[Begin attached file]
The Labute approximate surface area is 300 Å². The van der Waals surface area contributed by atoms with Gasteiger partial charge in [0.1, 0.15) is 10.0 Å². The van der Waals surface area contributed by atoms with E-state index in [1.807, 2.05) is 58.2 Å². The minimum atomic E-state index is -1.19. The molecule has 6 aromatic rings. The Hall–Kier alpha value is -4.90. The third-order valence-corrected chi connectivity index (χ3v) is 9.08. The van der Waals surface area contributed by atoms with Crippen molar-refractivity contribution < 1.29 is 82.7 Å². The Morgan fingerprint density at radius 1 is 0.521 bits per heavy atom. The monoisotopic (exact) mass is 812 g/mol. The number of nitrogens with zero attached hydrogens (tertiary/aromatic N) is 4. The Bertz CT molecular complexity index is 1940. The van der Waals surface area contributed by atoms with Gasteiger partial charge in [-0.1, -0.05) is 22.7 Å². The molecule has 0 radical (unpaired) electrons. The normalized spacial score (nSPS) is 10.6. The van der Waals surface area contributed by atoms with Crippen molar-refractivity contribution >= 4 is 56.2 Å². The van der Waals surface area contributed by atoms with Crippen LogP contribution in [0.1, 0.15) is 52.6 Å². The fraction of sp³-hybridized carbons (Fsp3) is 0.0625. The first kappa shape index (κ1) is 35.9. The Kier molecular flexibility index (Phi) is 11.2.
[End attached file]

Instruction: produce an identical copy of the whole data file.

The Labute approximate surface area is 300 Å². The van der Waals surface area contributed by atoms with Gasteiger partial charge in [0.1, 0.15) is 10.0 Å². The van der Waals surface area contributed by atoms with E-state index in [1.807, 2.05) is 58.2 Å². The minimum atomic E-state index is -1.19. The molecule has 6 aromatic rings. The Hall–Kier alpha value is -4.90. The third-order valence-corrected chi connectivity index (χ3v) is 9.08. The van der Waals surface area contributed by atoms with Crippen molar-refractivity contribution < 1.29 is 82.7 Å². The Morgan fingerprint density at radius 1 is 0.521 bits per heavy atom. The monoisotopic (exact) mass is 812 g/mol. The number of nitrogens with zero attached hydrogens (tertiary/aromatic N) is 4. The Bertz CT molecular complexity index is 1940. The van der Waals surface area contributed by atoms with Gasteiger partial charge in [-0.1, -0.05) is 22.7 Å². The molecule has 0 radical (unpaired) electrons. The normalized spacial score (nSPS) is 10.6. The van der Waals surface area contributed by atoms with Crippen molar-refractivity contribution >= 4 is 56.2 Å². The van der Waals surface area contributed by atoms with Crippen LogP contribution in [0.1, 0.15) is 52.6 Å². The fraction of sp³-hybridized carbons (Fsp3) is 0.0625. The first kappa shape index (κ1) is 35.9. The Kier molecular flexibility index (Phi) is 11.2.